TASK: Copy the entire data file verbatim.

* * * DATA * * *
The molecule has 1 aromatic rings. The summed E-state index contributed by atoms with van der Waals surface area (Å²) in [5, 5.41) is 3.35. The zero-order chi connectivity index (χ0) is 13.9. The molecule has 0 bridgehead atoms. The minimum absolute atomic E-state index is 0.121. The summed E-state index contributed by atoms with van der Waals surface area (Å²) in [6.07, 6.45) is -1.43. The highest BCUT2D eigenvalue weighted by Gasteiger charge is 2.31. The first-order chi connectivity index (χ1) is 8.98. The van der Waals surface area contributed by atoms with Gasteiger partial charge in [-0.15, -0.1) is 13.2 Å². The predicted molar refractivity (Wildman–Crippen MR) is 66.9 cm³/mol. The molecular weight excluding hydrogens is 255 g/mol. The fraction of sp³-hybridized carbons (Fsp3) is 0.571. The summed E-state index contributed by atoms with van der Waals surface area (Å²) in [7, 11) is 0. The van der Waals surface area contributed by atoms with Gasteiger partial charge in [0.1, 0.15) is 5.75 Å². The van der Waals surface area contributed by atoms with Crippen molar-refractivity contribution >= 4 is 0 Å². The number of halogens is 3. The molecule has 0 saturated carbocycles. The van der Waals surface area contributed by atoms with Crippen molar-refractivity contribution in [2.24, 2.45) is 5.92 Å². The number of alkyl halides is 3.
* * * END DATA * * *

The molecule has 1 aromatic rings. The summed E-state index contributed by atoms with van der Waals surface area (Å²) in [5, 5.41) is 3.35. The zero-order chi connectivity index (χ0) is 13.9. The molecule has 0 bridgehead atoms. The minimum absolute atomic E-state index is 0.121. The summed E-state index contributed by atoms with van der Waals surface area (Å²) in [6.07, 6.45) is -1.43. The highest BCUT2D eigenvalue weighted by Gasteiger charge is 2.31. The first-order chi connectivity index (χ1) is 8.98. The van der Waals surface area contributed by atoms with Gasteiger partial charge in [-0.15, -0.1) is 13.2 Å². The predicted molar refractivity (Wildman–Crippen MR) is 66.9 cm³/mol. The molecular weight excluding hydrogens is 255 g/mol. The fraction of sp³-hybridized carbons (Fsp3) is 0.571. The summed E-state index contributed by atoms with van der Waals surface area (Å²) in [7, 11) is 0. The van der Waals surface area contributed by atoms with Gasteiger partial charge in [0.1, 0.15) is 5.75 Å². The van der Waals surface area contributed by atoms with Crippen molar-refractivity contribution >= 4 is 0 Å². The number of halogens is 3. The molecule has 0 saturated carbocycles. The van der Waals surface area contributed by atoms with Crippen molar-refractivity contribution in [2.24, 2.45) is 5.92 Å². The number of alkyl halides is 3.